Rising juniors, summer break is the ideal time to think about your journey from high school to college. College deadlines may seem far away, but you’ll be busy working on your applications before you know it. Here are a few of the things you can focus on this summer to get ready.
PLAN A TESTING SCHEDULE: Plan ahead by looking at the SAT and ACT test dates and registration deadlines for the upcoming school year. Consult with your guidance counselor to come up with a plan. Think about your commitments and choose test dates that don’t conflict with any of your own or your family’s obligations.
BEGIN YOUR TEST PREP: Take a practice SAT and ACT test and decide which test or tests you plan to take. Sign up for the SAT Question of the Day and/or the ACT Question of the Day to help you practice. Consider the test prep choices available to you, including independent study, review books, online programs and group classes at your high school, local library or community center. If you plan to work with a tutor, research your options— ask your guidance counselor, teachers, friends and classmates for recommendations.
BUILD YOUR PERSONAL PROFILE: Think about how you spend your time outside the classroom and what you enjoy doing. Identify activities you’d like to deepen your commitment to and which new ones you’d like to explore.
Create a list of your extracurricular activities so far, including clubs, athletics, community service, and work and summer experiences. Also, list awards and competitions in which you’ve participated. Keep your list up to date because you’ll need to provide this information on your applications.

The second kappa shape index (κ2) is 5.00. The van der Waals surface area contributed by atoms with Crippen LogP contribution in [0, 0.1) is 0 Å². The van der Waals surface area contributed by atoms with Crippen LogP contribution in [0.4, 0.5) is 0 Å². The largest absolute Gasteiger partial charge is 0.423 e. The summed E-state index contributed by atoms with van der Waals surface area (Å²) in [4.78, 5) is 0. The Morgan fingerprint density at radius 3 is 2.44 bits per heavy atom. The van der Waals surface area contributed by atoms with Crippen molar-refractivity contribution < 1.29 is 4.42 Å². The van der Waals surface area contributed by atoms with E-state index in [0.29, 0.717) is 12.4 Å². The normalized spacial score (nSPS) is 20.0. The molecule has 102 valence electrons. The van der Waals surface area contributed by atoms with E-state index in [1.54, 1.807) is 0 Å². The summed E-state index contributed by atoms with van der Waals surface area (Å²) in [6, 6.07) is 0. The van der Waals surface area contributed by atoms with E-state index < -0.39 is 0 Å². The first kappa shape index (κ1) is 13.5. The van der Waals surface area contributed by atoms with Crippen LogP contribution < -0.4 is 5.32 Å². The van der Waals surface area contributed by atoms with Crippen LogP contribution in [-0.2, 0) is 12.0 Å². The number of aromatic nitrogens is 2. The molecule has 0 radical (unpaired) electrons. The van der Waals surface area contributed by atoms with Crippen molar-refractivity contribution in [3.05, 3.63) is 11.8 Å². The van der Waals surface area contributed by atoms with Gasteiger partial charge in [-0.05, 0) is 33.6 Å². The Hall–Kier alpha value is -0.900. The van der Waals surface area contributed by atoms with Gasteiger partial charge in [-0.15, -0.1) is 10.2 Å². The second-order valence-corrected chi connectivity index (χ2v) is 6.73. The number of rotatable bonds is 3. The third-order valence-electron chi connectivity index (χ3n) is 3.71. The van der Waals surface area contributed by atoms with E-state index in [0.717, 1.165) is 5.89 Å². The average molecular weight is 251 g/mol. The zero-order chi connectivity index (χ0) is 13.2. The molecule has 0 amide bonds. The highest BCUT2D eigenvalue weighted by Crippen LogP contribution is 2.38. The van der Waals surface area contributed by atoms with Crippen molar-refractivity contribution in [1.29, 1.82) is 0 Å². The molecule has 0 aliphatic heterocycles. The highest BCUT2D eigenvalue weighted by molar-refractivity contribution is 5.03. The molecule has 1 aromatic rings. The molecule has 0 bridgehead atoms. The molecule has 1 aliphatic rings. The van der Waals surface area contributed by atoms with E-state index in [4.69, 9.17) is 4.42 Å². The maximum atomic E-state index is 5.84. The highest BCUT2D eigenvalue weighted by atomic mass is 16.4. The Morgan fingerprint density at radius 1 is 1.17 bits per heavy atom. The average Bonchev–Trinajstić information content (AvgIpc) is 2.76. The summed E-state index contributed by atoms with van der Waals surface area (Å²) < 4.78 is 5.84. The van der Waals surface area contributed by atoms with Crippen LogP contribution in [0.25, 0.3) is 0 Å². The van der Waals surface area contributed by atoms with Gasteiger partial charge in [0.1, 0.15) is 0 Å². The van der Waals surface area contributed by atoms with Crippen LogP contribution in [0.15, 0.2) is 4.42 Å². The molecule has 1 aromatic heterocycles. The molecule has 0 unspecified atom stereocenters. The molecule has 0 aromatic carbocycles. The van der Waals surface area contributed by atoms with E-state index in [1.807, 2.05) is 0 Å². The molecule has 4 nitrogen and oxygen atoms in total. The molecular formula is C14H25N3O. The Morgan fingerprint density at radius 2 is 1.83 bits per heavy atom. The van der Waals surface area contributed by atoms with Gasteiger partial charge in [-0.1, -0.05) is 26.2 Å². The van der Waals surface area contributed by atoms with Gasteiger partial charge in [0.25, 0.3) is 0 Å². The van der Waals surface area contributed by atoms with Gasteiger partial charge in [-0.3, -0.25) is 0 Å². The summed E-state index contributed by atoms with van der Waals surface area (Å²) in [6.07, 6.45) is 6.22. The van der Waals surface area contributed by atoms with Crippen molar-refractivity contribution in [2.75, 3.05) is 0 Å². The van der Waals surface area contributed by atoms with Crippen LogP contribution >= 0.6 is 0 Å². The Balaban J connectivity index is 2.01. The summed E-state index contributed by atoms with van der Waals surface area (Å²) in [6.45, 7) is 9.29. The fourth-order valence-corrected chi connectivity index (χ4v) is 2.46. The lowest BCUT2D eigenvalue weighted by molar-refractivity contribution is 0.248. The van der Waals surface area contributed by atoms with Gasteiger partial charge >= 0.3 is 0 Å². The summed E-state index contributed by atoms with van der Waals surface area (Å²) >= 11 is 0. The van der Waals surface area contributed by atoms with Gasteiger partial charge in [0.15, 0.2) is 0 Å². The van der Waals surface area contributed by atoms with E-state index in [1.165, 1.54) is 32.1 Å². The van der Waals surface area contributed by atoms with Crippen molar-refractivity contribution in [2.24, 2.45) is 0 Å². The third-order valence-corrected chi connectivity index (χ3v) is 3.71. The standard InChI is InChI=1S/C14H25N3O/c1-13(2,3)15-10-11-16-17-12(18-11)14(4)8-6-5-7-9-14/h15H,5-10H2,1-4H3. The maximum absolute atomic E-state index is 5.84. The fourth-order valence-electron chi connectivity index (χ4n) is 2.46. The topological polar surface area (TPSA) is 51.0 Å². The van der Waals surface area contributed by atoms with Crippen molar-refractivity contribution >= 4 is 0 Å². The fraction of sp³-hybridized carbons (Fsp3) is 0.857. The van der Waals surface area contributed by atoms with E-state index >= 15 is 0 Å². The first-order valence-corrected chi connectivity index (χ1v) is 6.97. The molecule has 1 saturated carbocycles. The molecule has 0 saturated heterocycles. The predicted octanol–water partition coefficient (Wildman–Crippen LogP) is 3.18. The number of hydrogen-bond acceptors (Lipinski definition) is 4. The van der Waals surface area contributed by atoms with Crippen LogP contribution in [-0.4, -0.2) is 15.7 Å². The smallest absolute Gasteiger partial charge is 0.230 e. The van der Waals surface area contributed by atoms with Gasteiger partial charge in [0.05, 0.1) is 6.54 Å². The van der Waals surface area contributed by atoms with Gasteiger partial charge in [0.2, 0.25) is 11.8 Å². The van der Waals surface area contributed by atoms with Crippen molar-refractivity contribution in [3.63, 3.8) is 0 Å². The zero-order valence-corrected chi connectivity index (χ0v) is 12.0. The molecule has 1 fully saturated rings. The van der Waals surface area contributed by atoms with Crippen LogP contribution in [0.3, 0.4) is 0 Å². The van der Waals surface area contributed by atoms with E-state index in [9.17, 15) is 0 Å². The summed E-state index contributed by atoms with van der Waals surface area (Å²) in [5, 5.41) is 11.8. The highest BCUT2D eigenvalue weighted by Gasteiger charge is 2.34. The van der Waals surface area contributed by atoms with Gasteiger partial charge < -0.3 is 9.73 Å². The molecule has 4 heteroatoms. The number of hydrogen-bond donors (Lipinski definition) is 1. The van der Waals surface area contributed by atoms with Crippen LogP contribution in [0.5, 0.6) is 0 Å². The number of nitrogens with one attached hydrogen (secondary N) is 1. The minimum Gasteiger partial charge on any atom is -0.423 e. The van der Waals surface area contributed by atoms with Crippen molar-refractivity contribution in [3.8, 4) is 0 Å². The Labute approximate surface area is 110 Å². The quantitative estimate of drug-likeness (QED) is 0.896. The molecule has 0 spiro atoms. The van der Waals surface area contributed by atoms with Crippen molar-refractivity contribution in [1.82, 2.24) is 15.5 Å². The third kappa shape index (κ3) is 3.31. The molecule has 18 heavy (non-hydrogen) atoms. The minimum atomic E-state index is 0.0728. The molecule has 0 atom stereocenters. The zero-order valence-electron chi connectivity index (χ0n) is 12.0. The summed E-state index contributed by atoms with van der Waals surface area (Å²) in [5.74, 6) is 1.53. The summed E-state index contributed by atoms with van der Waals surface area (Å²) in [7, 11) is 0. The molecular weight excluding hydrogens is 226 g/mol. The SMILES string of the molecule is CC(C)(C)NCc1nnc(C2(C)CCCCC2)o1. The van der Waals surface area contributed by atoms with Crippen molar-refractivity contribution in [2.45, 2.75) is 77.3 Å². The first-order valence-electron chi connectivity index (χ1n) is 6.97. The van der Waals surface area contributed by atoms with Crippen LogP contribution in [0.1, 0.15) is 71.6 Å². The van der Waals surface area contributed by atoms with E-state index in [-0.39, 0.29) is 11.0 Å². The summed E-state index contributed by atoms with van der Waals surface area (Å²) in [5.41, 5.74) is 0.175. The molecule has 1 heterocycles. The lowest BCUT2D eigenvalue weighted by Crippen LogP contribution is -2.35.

BEGIN RESEARCHING SCHOOLS: To get started, talk to friends and family members who’ve been through the college process. Meet with your guidance counselor for direction. Buy or borrow, from the library, a search book to get basic admissions facts and student feedback. Start your online research by reviewing school websites. Look through the admissions and financial aid sections and explore academic programs, course offerings and majors. Learn about campus life by reading about clubs, activities, special events and athletics. Use the many online websites available and follow college bound blogs for helpful information and resources.
Familiarize yourself with the different types of schools— urban, suburban and rural; small, medium and large; public and private; and liberal arts and research oriented. Although most colleges are not in full swing, summertime campus visits can help you get a great feel for the school.
DO SOMETHING INTERESTING: Read. Work. Intern. Volunteer. Travel. Study at a university. Participate in a research project. Summer is the time to further expand your interests and to have new experiences too.